Syrian anti-Assad protest 311 R.
(photo credit: REUTERS)
BEIRUT - An Arab League monitor told an angry crowd in Syria that his team's job was only to observe, not to help them remove the president they have been rebelling against for nine months, live video on Al Jazeera showed on Friday.
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"Our goal is to observe...it is not to remove the president, our aim is to return Syria to peace and security," he said, speaking over a loudspeaker from a podium at a mosque filled with protesters in the Damascus suburb of Douma.
But the observer, who did not give his name, said he promised to convey the protesters' sufferings.
"From what I have heard there is blood being shed," he said. "That is for sure."
A team of around 60 monitors has already arrived from a delegation that should ultimately number 150 and is expected to inspect Syria for about one month. They will check whether President Bashar al-Assad's forces are implementing a peace plan that calls for an end to a crackdown on anti-government revolt.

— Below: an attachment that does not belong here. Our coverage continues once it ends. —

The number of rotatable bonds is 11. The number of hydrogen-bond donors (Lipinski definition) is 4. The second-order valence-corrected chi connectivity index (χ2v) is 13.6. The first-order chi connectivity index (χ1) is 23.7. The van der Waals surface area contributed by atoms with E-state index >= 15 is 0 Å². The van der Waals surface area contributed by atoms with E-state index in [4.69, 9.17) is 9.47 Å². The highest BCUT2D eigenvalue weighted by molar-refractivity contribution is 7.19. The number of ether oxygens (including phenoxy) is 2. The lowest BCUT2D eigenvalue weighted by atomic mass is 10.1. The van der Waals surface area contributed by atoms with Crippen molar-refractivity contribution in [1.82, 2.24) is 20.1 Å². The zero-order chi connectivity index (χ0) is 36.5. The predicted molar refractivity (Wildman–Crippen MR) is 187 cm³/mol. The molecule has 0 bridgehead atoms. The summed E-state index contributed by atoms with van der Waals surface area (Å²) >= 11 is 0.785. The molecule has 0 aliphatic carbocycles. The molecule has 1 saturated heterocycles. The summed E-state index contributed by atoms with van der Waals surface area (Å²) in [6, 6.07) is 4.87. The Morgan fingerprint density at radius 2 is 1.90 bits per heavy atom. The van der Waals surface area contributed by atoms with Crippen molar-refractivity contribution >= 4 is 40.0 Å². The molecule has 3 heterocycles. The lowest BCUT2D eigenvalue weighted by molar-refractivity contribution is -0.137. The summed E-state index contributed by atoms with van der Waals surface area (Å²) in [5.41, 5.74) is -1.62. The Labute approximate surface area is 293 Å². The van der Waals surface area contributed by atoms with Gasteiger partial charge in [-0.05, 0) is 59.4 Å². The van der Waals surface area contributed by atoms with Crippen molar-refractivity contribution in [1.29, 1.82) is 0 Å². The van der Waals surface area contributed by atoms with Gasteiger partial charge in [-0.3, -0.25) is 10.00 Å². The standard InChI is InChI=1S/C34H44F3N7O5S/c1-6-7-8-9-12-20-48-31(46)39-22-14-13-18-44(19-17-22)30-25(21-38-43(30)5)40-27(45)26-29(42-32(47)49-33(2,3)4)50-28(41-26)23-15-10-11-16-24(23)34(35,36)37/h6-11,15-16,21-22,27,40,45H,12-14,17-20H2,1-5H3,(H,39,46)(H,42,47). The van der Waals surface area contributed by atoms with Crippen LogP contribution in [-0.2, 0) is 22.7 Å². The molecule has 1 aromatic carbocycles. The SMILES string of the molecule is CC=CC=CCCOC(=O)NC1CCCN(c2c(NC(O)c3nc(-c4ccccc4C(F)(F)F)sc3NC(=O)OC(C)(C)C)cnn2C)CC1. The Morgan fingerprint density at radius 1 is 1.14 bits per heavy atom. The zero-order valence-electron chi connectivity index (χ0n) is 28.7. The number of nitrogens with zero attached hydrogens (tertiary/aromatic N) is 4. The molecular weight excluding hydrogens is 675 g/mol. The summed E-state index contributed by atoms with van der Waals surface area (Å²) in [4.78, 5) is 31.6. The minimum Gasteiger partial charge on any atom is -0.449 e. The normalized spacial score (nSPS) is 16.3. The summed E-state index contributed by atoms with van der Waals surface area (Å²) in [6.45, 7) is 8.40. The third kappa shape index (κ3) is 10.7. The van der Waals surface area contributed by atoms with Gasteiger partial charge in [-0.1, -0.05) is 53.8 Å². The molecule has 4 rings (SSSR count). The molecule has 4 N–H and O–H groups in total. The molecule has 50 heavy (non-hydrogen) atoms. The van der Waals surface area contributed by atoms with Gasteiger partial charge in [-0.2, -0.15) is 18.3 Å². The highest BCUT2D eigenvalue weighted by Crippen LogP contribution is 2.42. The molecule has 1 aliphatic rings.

Activists say they believe many monitors are pro-government or that they feel it is too difficult to communicate with the team away from government escorts. Inside the Douma mosque, the restless crowd seemed suspicious of the monitors.
A speaker from the mosque tried to calm the audience, pleading with them to let the monitor speak. But a man immediately broke the silence, shouting "My son is a martyr, they killed him," rousing chants of "With blood and soul we will redeem the martyrs."
The monitor, who asked the audience not to film him but who was
broadcast on Al Jazeera Live, said: "We as monitors are not supposed to
speak but the situation has forced me to say something: We are
monitoring the elements of the protocol signed between the Arab League
and the government."
"This is a humanitarian mission to convey the existing problems and solve the crisis."
The protocol requires that Syrian forces withdraw from cities and release detainees believed to still number in the thousands.
More than 5,000 people have been killed as the government tries to crush
the protests. It says it is fighting Islamist militants steered from
abroad who have killed 2,000 members of the security forces.